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Physiotherapy Vs. Osteopathy – What Is The Difference?

The million-dollar question is; what is the difference between Physiotherapy and local Osteopathy? Which should I see?

Have you ever asked yourself this question? People are often confused with both. Well, because I am both a registered Osteopath and qualified physiotherapist, I believe I am in a better position to answer this question. We are a dual-trained Osteopaths and Physiotherapists; myself (Chris Myers) and my partner Francesco Contiero. We believe that we offer a unique set of treatment and assessment skills. There are those who believe you get the best with both worlds.

Returning to the main topic: a majority of our clients regularly ask us this question, and I will do my best to provide an insight into the difference.

Physiotherapy: - A Physiotherapists works to help people affected by illness, injury, and disability through advice, education, manual therapy, exercise, and movement. They help people of all ages maintain their health, manage pain, and prevent disease.

Osteopathy: - The function of an osteopathist works with the function and structure of the body. Osteopathy is a field that applies the principle that dictates a person’s well-being depends on the wellness of a person’s connective tissues, ligaments, muscles, and skeleton. As such, Osteopath uses physical manipulation, stretching, and massage, with the aim of:

• Enhancing nerve supply
• Enhancing blood supply
• Relieving muscle tension
• Increasing joint mobility
• Helping the body’s own healing mechanisms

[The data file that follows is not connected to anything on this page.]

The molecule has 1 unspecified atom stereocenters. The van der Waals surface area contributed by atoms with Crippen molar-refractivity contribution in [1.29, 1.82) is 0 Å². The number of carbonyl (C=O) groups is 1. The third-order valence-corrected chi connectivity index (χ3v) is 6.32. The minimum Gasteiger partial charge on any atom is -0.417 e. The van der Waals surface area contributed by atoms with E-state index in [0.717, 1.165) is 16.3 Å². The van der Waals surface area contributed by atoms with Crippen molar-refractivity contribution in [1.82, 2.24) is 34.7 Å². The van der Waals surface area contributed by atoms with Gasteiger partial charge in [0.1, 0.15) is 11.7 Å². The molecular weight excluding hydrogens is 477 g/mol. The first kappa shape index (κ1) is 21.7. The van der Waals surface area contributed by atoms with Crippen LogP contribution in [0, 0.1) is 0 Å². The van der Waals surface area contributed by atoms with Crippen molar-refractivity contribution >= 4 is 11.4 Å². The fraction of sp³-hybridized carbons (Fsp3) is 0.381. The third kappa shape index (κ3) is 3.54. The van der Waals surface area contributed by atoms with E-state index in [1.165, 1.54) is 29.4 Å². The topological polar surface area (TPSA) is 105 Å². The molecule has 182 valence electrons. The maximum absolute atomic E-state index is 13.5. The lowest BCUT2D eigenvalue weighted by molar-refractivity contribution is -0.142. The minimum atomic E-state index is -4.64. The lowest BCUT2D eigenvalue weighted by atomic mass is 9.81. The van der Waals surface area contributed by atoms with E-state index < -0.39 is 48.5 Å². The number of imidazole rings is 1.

Although both professionals help promote, treat, and manage joint and muscle issues; osteopath is the most dominant when it comes to treating spinal problems like neck and lower back pains. On the other hand, an osteopath treats few peripheral joints like the ankle, foot, hand, wrist, and shoulders.

Furthermore, it treats a few fewer muscle and tendon issues related to injuries compared to a physiotherapist. I would guarantee that almost 80% of clinics that use Osteopath list spinal-related injuries as their main service. Likewise, physiotherapist's experience and training expose them to a more varied caseload for peripheral joint issues, spinal issues, tendon injuries, and muscle injuries.

In other words, a physiotherapist sees approximately 50-50 for both spinal and peripheral joint clients. They also cover muscles and tendons. In a nutshell, all treatment and research related to muscle and tendon are led by a physiotherapist. Our physiotherapists at Complete have worked in sports governing agencies and clubs as well. Their expertise and experience in treating recreation and sport’s professionals is unmatched.

After more than 20 years in the field and the experience gained in treating clients, I know I offer the best results, which is something I see regularly. This is why it is highly important to see someone who is well experienced in the field and can deliver based on the condition.


The earliest known documents regarding physiotherapy dates back to 1813 to Per Henrik Ling ‘The Father of Swedish Gymnastic’. The documents show how tissue manipulation, treatment, and exercise were used. Therefore, physiotherapy is a science-based on the best available proof for treating and managing movement and pain.


This is a unique form of treatment that was founded based on the philosophy that all body systems are dependant and interrelated with one another for overall wellness. It is a science-based on the work of Dr Andrew still.

Back in 1874, a doctor by the name of Andrew Taylor Still (on the Missouri frontier) found out that he could put his hands on people and change their physiology.